Predicting embolization success in upper and lower GI haemorrhage


The ability to achieve bleeding control in critically ill patients seems to depend chiefly on early intervention and severity of the underlying disease, such as coagulation disorders. Previous surgery for bleeding is also a well-documented independent predictor of poor embolization outcome, writes Romaric Loffroy, Dijon, France.

Transcatheter arterial embolization has been performed worldwide for at least three decades and has been shown to be effective at controlling acute arterial upper and lower gastrointestinal bleeding and decreasing mortality. Although few published series have analysed factors predicting embolization failure, there are now enough data on factors that may influence the outcome of patients who have undergone embolization procedures for acute gastrointestinal haemorrhage.

Among clinical predictors of rebleeding, coagulopathy has been shown to adversely affect the success rate for embolotherapy, with an increase in the odds ratio for clinical failure, which ranges from 2.9 to 19.6. Consequently, every effort should be made to correct coagulopathy before, during, and after intervention.

Other clinical variables have been identified as predictors of early rebleeding after embolization. Several of the variables that were studied in our largest series such as coagulation disorders, a longer time from shock onset to angiography, a larger number of units of red blood cells transfused before angiography, and having ≥2 comorbid conditions were found to be associated with early rebleeding. Thus, the ability to achieve bleeding control in critically ill patients seems to depend chiefly on early intervention and severity of the underlying disease. Previous surgery for bleeding is also a well-documented independent predictor of poor embolization outcome.

Clinical signs of shock and active bleeding at admission are known risk factors for rebleeding after endoscopic therapy; hence, they are probably risk factors for early recurrence after embolization as well. Corticosteroid use is more often encountered in inpatients with bleeding than in those with primary-referred gastrointestinal haemorrhage, but it has not yet been reported to be an independent risk factor for rebleeding.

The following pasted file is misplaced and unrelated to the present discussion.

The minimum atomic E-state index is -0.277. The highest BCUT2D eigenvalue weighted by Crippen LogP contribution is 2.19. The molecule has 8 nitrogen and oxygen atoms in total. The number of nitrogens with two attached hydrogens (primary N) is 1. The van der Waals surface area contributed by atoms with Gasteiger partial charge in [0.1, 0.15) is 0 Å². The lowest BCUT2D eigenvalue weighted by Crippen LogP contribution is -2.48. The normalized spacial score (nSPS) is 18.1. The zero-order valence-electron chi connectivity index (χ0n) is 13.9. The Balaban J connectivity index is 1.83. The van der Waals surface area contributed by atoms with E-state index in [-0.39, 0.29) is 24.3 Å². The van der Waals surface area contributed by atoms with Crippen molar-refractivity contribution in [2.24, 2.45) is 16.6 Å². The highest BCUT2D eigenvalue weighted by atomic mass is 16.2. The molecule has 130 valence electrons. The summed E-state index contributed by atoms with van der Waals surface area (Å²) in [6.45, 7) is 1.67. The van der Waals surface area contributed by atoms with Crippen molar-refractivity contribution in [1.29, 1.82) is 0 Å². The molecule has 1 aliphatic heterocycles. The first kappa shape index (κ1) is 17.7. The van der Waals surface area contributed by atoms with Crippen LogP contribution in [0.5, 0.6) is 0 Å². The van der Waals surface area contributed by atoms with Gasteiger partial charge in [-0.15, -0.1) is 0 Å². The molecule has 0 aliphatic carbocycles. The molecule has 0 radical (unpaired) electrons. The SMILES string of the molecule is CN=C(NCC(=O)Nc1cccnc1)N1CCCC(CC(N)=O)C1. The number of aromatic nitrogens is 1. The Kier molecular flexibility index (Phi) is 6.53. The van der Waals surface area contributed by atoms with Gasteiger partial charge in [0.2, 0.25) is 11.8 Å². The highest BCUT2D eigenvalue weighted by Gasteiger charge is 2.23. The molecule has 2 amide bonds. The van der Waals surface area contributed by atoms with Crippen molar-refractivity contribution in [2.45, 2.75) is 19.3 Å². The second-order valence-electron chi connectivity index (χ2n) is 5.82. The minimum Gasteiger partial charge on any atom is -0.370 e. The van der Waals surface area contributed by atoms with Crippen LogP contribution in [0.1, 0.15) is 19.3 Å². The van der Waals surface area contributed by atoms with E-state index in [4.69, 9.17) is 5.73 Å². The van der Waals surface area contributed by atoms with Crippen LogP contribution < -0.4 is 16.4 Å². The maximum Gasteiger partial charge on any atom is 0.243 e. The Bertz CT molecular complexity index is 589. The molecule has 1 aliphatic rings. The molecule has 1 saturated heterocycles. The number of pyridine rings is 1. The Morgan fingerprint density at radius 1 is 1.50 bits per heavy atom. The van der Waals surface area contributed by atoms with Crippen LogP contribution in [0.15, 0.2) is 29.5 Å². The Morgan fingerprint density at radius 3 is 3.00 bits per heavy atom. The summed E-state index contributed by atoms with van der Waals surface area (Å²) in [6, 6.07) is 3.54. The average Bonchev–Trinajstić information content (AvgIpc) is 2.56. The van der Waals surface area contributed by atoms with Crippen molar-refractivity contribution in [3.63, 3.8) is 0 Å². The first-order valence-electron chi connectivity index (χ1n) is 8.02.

Regarding technical predictors of rebleeding, blind embolization is controversial. Because massive bleeding is often intermittent, most groups have adopted a policy to embolize on the basis of endoscopic findings even in situations where no extravasation is seen angiographically. Based on the findings from the literature and our own experience, we believe that blind embolization is appropriate.

Marking the site of bleed with a metallic clip can assist with localization of the vessel feeding the bleeding ulcer even if there is no contrast medium extravasation. The only limitation of this technique is the need for around-the-clock availability of an experienced gastroenterologist, which is easy to achieve only in high-volume medical centres.

More controversial is the influence of the type of embolic agent on the clinical outcome. Encarnacion et al achieved a low success rate in their series, which included mostly patients embolized with gelfoam alone. These data confirm that the use of gelatin sponge as the only embolic agent guarantees only short-term results and should probably be avoided. The literature supports the use of gelfoam in association with coils when choosing a strategy for the subgroup of patients with bleeding from the gastroduodenal artery. We demonstrated that the use of coils as the only embolic agent was significantly associated with early rebleeding in the upper tract. Coils probably should not be used as the only embolic agent but rather in association with gelfoam for the treatment of gastroduodenal hemorrhage, especially when using the sandwich technique. More recently, the use of n-butyl cyanoacrylate glues as Glubran2 or Trufill has gained acceptance, with very good results in both upper and lower gastrointestinal bleeding. Furthermore, the time for embolization using glue is significantly quicker than for procedures that do not use glue. This is important particularly in cases of massive bleeding that require urgent haemostasis, especially in patients with coagulopathy.

Factors influencing mortality include advanced age, trauma or sepsis, recent major operation, lung or liver disease, and massive blood transfusions. A number of factors have been identified as influencing postembolization mortality. One of the most important and frequently encountered is the absence of early recurrent bleeding. A strong correlation has been seen between coagulopathy, clinical failure, and mortality after embolization.

In conclusion, several factors must be known by interventional radiologists because they may influence the clinical outcome of embolotherapy in such setting. Specifically, every effort should be made to perform embolization early after bleeding onset and to correct coagulations disorders. In addition, careful selection of the embolic agents according to the bleeding vessel may also play a role in a successful outcome.

Romaric Loffroy is a full professor of Radiology, section head of Interventional Radiology, Department of Vascular, Oncologic and Interventional Radiology, Bocage University Hospital, Dijon, France. He has reported no disclosures pertaining to this article.